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US,Nov'13-3: Midway, from Midway, to USS Midway

 
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sumantra
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PostPosted: Thu Feb 12, 2015 4:39 pm    Post subject: US,Nov'13-3: Midway, from Midway, to USS Midway Reply with quote

US,Nov'13-3: Midway, from Midway, to USS Midway


The previous parts of my reports, describing the chronologically
earlier parts of my November 2013 US trip are as under:
73. US,Nov'13-1: Tailwinds to the Windy City!
http://www.airlinersindia.s4.bizhat.com/airlinersindia-ftopic14179.html
74. US,Nov'13-2: Winds/Sands of Time..Windy City-Sandy Ego!
http://www.airlinersindia.s4.bizhat.com/airlinersindia-ftopic14198.html

This is part 3 of the same, and can be found art the following URL:
http://www.airlinersindia.s4.bizhat.com/airlinersindia-ftopic14215.html

75.1 Introduction: the lame title pun, first

The name `Midway' comes from the Battle of Midway, in World War II.
The term `Midway' has a literal significance attached to it,
which renders my lame attempt at a pun above, quite redundant.
The Midway Atoll is indeed almost mid-way between Asia and North
America, and was probably named so. It was a decisive battle in
the Pacific theatre, which emphasised the Allied supremacy and
changed the course of events in World War II.

I had done the tourist circuit in San Diego in 2005. The USS
Midway as a museum had not opened way back, then. I had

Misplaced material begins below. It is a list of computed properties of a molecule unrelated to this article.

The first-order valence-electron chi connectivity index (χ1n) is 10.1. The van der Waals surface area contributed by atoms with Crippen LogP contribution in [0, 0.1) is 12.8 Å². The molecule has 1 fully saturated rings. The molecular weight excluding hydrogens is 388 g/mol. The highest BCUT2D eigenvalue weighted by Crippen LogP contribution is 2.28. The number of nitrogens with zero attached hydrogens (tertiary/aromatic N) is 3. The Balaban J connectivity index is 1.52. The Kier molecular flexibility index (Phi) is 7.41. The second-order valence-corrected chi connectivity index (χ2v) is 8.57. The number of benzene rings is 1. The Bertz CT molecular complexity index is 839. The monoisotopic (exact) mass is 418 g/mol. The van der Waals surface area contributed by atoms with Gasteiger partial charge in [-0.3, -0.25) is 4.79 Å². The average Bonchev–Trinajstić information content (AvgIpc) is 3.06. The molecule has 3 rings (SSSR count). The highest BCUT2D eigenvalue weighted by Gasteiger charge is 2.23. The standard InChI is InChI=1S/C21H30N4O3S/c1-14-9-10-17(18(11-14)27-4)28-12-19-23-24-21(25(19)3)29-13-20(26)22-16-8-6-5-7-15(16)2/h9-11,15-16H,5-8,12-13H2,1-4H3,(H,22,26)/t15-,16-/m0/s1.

half-a-day on my hands this time, so I decided to make the most
of it, from an aviation point of view. The conference venue was
bang opposite the San Diego International airport, otherwise
known as Lindbergh Field. The airport was nearly midway between
The USS Midway museum, and my hotel. This report describes the
third part of my Nov'13 US trip: the third of a 5-part series.
Exactly midway.
Hence, the lame attempt at a pun on `Midway'!

75.2 Heading towards the Midway museum

I set out well in time, for me to arrive at the Midway museum,
just as it opened. I had to pass by the San Diego International
airport. The airport does not see that much of wide-body traffic.
The Fedex MD-11 departure was in the morning, and I failed to
catch it on camera, though the plane was visible from my hotel
room balcony for quite some time. I was able to capture a United
A319 coming in to land from over the Little Italy side, over the
sloping hill, a feature that characterises both sides of the
runway at San Diego.


There was an attractive Hawaiian A332 waiting to turn, and take off.


There was an impressive schooner parked at the bay.


The Maritime museum had a submarine, and an interesting sailing
ship named `The Star of India'.


The super-yacht `Invictus' was anchored, nearby.


After walking for a good distance, the Midway museum came into view!


The USS Midway was the longest-serving carrier of the twentieth century.
The tour was very well-laid out, with perhaps the exception of
multiple pathways on the `city as sea' on the lower decks.
The tour starts from the hangar deck (which is below the main
flight deck), and which also leads to the lower levels.
The first step was to acquire an audio guide, which was
very informative. However, I did not end up having enough time for it.
The first aircraft on view was a replica of a light aircraft, which
landed on the deck of the USS Midway the day which marked the
defeat of the US forces in the Vietnam war: the day Saigon fell
to the North Vietnam troops, and the day South Vietnam ceased to exist.


There were two panes to the left, an F4U Corsair with its
characteristic gull-wings (pictured below),

and an SNJ trainer.